Op-Ed: Gary Oldman's Big Mistake (not what you think)
Jack EngelhardJack Engelhard’s classic international bestselling novel Indecent Proposal,...
That French rascal Robespierre proclaimed, “Find me 20 words written by any man and I will find reason to hang him.”
Actor Gary Oldman used 27 words in a Playboy interview that got him hanged, as follows: “Mel Gibson is in a town that’s run by Jews and he said the wrong thing because he’s actually bitten the hand that I guess fed him.” There was more but that was all it took to ignite a huge outcry.
Oldman has been apologizing ever since. I caught up to him on Jimmy Kimmel Live where he seemed to be sincerely contrite. His Playboy gaffe is surely anti-Semitic. But is Oldman an anti-Semite? No more than anybody else. So the short answer, in my book, is no.
If I appear to be going soft, in Oldman’s case he won me over with his beautiful performance as Beethoven in the film, “Immortal Beloved.” Any man who can be so true to our greatest composer has to be good-hearted himself (I choose to believe), and remember – Beethoven lived in Europe at a time when anti-Semitism was as rife as ever but he never took the bait.
Beethoven was part of the Enlightenment and I trust that the same goes for Oldman.
In his Playboy interview Oldman referred to Neal Gabler’s “An Empire of their Own: How the Jews Invented Hollywood.” He spoke of the book in admiration of the pioneers, so he knows that people like Carl Laemmle (Universal), William Fox (20th Century Fox), Louis B. Mayer (MGM) and Harry Cohn of Columbia did not invade Hollywood – they created Hollywood. They pioneered that universe.
Oldman’s biggest hit to date, “The Dark Knight Rises, (2012)” still owes its success to those Warner Brothers of 100 years ago.
My own page to screen moment, “Indecent Proposal” was produced by Sherry Lansing but we are still indebted to Paramount founder Adolph Zucker.
Oldman got carried away in that Playboy interview. He was speaking against political correctness. Most of us can agree that the PC business has gone too far. We can’t say anything about anybody. We have become so touchy and we can’t take a joke.
What Oldman failed to understand was that the phrase “run by Jews” has a particular nuance. It has a special nastiness. It is a blood libel that extends over the centuries. At the moment it is being used by BDS, but it goes back to Hitler and it even goes back Pharaoh – “The Hebrews grow too numerous.”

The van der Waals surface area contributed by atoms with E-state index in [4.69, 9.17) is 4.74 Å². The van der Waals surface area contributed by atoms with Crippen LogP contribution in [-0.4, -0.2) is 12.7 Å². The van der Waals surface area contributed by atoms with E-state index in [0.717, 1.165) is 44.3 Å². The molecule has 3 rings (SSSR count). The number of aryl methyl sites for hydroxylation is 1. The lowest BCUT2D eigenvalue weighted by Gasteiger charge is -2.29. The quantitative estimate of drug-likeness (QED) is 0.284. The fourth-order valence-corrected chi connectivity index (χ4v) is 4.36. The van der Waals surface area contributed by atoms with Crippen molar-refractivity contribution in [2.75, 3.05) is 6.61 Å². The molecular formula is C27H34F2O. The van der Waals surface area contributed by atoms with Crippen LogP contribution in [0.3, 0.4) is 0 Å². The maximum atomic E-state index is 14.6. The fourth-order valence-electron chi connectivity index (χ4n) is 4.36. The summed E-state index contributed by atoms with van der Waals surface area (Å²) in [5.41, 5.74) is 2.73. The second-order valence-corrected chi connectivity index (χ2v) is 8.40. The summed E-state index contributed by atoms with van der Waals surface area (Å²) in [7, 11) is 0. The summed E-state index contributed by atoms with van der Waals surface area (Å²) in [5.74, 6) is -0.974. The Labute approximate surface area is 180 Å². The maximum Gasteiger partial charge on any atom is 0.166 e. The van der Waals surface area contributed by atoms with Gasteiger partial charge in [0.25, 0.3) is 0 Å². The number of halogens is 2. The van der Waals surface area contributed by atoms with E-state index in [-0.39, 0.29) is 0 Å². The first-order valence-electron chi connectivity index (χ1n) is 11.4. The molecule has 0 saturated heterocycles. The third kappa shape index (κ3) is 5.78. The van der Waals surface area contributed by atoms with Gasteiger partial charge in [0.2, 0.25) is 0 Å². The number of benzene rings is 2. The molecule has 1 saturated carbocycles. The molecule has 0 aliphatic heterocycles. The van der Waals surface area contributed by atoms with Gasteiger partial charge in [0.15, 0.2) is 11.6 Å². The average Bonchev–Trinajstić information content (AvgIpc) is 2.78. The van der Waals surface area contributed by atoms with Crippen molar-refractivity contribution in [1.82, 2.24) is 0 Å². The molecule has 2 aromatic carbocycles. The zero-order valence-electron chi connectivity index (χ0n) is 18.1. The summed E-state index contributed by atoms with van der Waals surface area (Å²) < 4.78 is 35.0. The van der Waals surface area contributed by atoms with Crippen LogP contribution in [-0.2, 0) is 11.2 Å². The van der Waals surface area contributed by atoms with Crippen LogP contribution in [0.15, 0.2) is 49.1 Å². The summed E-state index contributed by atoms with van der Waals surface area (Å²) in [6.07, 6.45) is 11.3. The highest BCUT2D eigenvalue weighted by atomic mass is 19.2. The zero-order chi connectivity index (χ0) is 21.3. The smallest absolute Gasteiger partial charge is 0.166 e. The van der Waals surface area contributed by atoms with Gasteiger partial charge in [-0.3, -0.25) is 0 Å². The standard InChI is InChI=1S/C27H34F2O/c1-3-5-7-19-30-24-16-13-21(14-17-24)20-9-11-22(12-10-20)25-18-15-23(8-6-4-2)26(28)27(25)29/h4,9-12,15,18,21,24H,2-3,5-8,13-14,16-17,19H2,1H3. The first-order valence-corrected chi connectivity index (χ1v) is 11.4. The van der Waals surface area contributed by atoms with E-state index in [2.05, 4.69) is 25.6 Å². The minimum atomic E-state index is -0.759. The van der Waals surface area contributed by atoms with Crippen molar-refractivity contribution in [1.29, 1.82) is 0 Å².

Oldman is a terrific actor. There is an assumption that because actors are clever in their roles, they are equally clever without a script. Not so, obviously.
Thus Oldman has been tearfully remorseful. So what do these people do when they get caught speaking their minds and it comes out stupid?
They run to the ADL’s Abe Foxman pleading for forgiveness – thumbs up or thumbs down. Foxman refuses to forgive.
“Insufficient,” he says about Oldman’s apology.
Somehow, word got out that somebody died and made Abe Foxman king of the Jews. But we have no king and we have no pope and nobody speaks for us as a group. We have no spokesman. The ADL – the anti-Defamation League – may be a fine organization, but I doubt that even five percent of us are so affiliated.
The gift of forgiveness is not in the hands of the ADL. Let’s get this straight: Abe Foxman is not our Santa Claus.
If someone needs to atone, go ahead; just say you’re sorry. Sometimes that’s good enough. Do not say, “Take me to your leader.”
My advice to actors is to keep acting but stick to the script.
Jack Engelhard writes a regular column for Arutz Sheva. Engelhard wrote the int’l bestseller Indecent Proposal that was translated into more than 22 languages and turned into a Paramount motion picture starring Robert Redford and Demi Moore. New from the novelist, the anti-BDS thriller Compulsive. Website: www.jackengelhard.com